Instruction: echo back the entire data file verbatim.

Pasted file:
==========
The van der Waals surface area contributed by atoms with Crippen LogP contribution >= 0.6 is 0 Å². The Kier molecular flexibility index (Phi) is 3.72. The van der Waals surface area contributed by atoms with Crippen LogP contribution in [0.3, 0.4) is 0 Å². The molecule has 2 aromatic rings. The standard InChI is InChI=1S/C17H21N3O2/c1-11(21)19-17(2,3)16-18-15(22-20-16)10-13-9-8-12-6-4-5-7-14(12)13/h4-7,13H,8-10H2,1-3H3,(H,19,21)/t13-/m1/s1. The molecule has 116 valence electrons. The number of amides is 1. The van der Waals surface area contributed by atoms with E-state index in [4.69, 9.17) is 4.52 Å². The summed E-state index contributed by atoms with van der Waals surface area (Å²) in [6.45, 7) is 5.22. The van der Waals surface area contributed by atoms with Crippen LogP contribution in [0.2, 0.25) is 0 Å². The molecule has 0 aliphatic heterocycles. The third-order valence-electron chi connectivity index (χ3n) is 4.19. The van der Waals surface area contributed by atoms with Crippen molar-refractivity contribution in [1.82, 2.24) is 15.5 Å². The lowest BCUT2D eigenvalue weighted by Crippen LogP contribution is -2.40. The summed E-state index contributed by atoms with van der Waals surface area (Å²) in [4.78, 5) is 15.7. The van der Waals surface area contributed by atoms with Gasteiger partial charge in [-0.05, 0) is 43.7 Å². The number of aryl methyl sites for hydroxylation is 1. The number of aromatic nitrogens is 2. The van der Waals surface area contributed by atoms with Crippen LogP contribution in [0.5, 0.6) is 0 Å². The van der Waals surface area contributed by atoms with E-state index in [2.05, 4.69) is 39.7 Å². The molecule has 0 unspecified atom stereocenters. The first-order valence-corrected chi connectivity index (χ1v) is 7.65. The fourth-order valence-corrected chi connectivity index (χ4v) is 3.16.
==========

The van der Waals surface area contributed by atoms with Crippen LogP contribution >= 0.6 is 0 Å². The Kier molecular flexibility index (Phi) is 3.72. The van der Waals surface area contributed by atoms with Crippen LogP contribution in [0.3, 0.4) is 0 Å². The molecule has 2 aromatic rings. The standard InChI is InChI=1S/C17H21N3O2/c1-11(21)19-17(2,3)16-18-15(22-20-16)10-13-9-8-12-6-4-5-7-14(12)13/h4-7,13H,8-10H2,1-3H3,(H,19,21)/t13-/m1/s1. The molecule has 116 valence electrons. The number of amides is 1. The van der Waals surface area contributed by atoms with E-state index in [4.69, 9.17) is 4.52 Å². The summed E-state index contributed by atoms with van der Waals surface area (Å²) in [6.45, 7) is 5.22. The van der Waals surface area contributed by atoms with Crippen LogP contribution in [0.2, 0.25) is 0 Å². The molecule has 0 aliphatic heterocycles. The third-order valence-electron chi connectivity index (χ3n) is 4.19. The van der Waals surface area contributed by atoms with Crippen molar-refractivity contribution in [1.82, 2.24) is 15.5 Å². The lowest BCUT2D eigenvalue weighted by Crippen LogP contribution is -2.40. The summed E-state index contributed by atoms with van der Waals surface area (Å²) in [4.78, 5) is 15.7. The van der Waals surface area contributed by atoms with Gasteiger partial charge in [-0.05, 0) is 43.7 Å². The number of aryl methyl sites for hydroxylation is 1. The number of aromatic nitrogens is 2. The van der Waals surface area contributed by atoms with Crippen LogP contribution in [0.5, 0.6) is 0 Å². The van der Waals surface area contributed by atoms with E-state index in [2.05, 4.69) is 39.7 Å². The molecule has 0 unspecified atom stereocenters. The first-order valence-corrected chi connectivity index (χ1v) is 7.65. The fourth-order valence-corrected chi connectivity index (χ4v) is 3.16.